Regarding what to follow in those family history notebooks. Yes, place family group sheets printed out from your genealogy software first of your mother, then her father, then his father in the surname notebook for your mother's maiden name. Your mother is the youngest direct line ancestor with that last name.
For your mother's mother's side of the family, remember that her mother (your grandmother) is the youngest by that last name on your family tree. So you'd insert a family group sheet where your grandmother is listed as a child in her parents' household, then follow that last name to her father, her grandfather -- all going to the surname notebook for her maiden name, not her married name.
Then as each generation presents a wife with a new-to-you maiden name, you will create a new surname notebook. If you don't have much on this name, you can combine several surnames in alpha order into one regular sized notebook. Remember Ol' Myrt here has 263 surnames, but only some 70-odd notebooks, because some names don't have much accumulated documentation.
If there is a multiple marriage, each family group sheet printed from your genealogy management software will list the multiple spouses for the husband and wife in the family, and will include notes you've included about both marriages in notes for an individual. The family group sheet for the second marriage (even if there are no children of issue) is filed in the appropriate surname notebook with accompanying documentation and photos.
If it is a man's multiple marriage, the family group sheet is filed in chronological order in your direct line notebook, followed by accompanying proof documents and photos.
In your case, let's say you descended through the first marriage of your father. File the family group sheet for the first marriage first, with proof documents and photos. Then file the second marriage's family group sheet, with proof documents and photos. You now have a fairly complete view of your father's life as an adult. Follow this by the blood line family group sheet where your father appears as a child in the family of his father and mother, with proof documents and photos, once you've obtained them. Follow this with the blood line family group sheet where your father's father appears as a child in the family with his parents.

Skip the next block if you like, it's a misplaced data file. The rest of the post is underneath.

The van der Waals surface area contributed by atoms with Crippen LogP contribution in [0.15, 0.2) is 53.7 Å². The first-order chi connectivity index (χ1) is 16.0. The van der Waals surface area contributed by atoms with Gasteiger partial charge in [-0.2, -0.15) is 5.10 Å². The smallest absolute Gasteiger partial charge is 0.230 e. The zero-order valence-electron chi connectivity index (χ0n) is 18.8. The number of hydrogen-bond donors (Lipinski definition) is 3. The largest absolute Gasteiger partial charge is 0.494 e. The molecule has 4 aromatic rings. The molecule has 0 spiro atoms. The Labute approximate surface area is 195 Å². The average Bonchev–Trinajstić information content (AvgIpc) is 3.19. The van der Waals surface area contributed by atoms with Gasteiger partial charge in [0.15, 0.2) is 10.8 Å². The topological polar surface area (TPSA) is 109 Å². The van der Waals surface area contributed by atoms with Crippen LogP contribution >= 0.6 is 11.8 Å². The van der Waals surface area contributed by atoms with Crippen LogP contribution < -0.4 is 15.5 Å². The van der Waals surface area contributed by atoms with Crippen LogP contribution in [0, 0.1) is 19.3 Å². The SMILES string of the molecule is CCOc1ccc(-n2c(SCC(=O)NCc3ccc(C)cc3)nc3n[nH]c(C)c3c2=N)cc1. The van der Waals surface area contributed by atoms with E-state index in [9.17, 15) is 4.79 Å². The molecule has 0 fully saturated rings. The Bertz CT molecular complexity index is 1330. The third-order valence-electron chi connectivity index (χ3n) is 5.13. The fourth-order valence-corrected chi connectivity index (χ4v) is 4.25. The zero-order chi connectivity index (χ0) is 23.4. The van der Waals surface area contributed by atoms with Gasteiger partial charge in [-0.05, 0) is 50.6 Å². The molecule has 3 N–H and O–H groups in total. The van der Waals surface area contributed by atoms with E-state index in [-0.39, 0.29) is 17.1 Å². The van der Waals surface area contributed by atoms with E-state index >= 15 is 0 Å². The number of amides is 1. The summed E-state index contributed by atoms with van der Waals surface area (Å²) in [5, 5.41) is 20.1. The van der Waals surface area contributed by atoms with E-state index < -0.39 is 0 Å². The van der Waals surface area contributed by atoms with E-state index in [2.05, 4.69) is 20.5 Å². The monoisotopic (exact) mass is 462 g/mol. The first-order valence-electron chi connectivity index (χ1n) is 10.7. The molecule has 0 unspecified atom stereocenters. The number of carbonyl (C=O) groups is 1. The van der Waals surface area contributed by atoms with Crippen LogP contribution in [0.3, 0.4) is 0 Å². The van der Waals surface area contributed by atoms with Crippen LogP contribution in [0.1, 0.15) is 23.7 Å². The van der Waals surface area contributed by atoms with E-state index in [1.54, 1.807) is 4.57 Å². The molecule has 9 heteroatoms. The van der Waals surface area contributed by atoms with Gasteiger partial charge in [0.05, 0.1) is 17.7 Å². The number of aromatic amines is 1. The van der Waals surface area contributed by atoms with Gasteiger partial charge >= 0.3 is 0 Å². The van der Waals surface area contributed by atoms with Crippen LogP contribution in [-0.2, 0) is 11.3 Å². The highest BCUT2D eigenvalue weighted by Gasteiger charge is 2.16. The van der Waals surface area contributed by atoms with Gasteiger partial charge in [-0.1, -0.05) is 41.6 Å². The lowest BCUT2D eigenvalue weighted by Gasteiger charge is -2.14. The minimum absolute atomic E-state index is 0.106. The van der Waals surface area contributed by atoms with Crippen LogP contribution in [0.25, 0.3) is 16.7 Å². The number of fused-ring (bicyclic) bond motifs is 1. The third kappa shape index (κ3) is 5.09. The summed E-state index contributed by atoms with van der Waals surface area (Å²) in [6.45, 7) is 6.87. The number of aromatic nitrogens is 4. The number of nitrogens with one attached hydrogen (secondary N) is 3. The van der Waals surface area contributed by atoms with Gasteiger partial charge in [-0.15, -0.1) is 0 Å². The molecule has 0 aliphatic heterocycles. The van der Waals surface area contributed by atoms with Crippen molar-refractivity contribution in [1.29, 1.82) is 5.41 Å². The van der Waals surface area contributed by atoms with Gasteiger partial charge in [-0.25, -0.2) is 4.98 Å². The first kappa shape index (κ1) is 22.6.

If it is a woman's multiple marriage, the subsequent family group sheets are filed in a new surname notebook (or part of a consolidated surname notebook) under her new married name, followed by supporting documents and photos. Reference to this marriage are discovered when looking at:
- The family group sheet where the woman appears as the daughter in her parent's household.
- The family group sheet where the woman appears as the wife of her first husband, since additional spouses are part of her listing.
Happy family tree climbing!
Your friend in genealogy
DearMYRTLE’s Family History Hour
Family History Expos Genealogy Podcasts
DearMYRTLE's Facebook® Group Message Board
© 2009 Pat Richley All Rights Reserved.
This and previous blog entries are fully searchable by going to http://blog.DearMYRTLE.com. Myrt welcomes queries and research challenges, but regrets she is unable to answer each personally.